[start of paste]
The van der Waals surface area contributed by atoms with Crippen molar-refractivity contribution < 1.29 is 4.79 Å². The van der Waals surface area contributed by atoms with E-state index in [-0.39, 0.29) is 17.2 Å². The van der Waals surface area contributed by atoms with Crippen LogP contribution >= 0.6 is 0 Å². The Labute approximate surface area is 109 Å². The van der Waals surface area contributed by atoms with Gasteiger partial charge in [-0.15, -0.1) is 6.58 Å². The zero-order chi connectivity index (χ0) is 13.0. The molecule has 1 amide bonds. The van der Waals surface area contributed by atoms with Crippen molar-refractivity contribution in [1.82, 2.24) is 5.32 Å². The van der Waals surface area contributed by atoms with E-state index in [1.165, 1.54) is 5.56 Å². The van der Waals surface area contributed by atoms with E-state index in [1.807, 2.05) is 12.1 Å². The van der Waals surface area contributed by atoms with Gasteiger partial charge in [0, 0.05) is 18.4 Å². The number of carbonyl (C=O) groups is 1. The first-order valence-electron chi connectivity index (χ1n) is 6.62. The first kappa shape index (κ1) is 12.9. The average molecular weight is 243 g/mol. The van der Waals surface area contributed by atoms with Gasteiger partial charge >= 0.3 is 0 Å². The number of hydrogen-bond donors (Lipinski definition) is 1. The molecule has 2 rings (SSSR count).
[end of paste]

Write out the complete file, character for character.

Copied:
The van der Waals surface area contributed by atoms with Crippen molar-refractivity contribution < 1.29 is 4.79 Å². The van der Waals surface area contributed by atoms with E-state index in [-0.39, 0.29) is 17.2 Å². The van der Waals surface area contributed by atoms with Crippen LogP contribution >= 0.6 is 0 Å². The Labute approximate surface area is 109 Å². The van der Waals surface area contributed by atoms with Gasteiger partial charge in [-0.15, -0.1) is 6.58 Å². The zero-order chi connectivity index (χ0) is 13.0. The molecule has 1 amide bonds. The van der Waals surface area contributed by atoms with Crippen molar-refractivity contribution in [1.82, 2.24) is 5.32 Å². The van der Waals surface area contributed by atoms with E-state index in [1.165, 1.54) is 5.56 Å². The van der Waals surface area contributed by atoms with E-state index in [1.807, 2.05) is 12.1 Å². The van der Waals surface area contributed by atoms with Gasteiger partial charge in [0, 0.05) is 18.4 Å². The number of carbonyl (C=O) groups is 1. The first-order valence-electron chi connectivity index (χ1n) is 6.62. The first kappa shape index (κ1) is 12.9. The average molecular weight is 243 g/mol. The van der Waals surface area contributed by atoms with Gasteiger partial charge >= 0.3 is 0 Å². The number of hydrogen-bond donors (Lipinski definition) is 1. The molecule has 2 rings (SSSR count).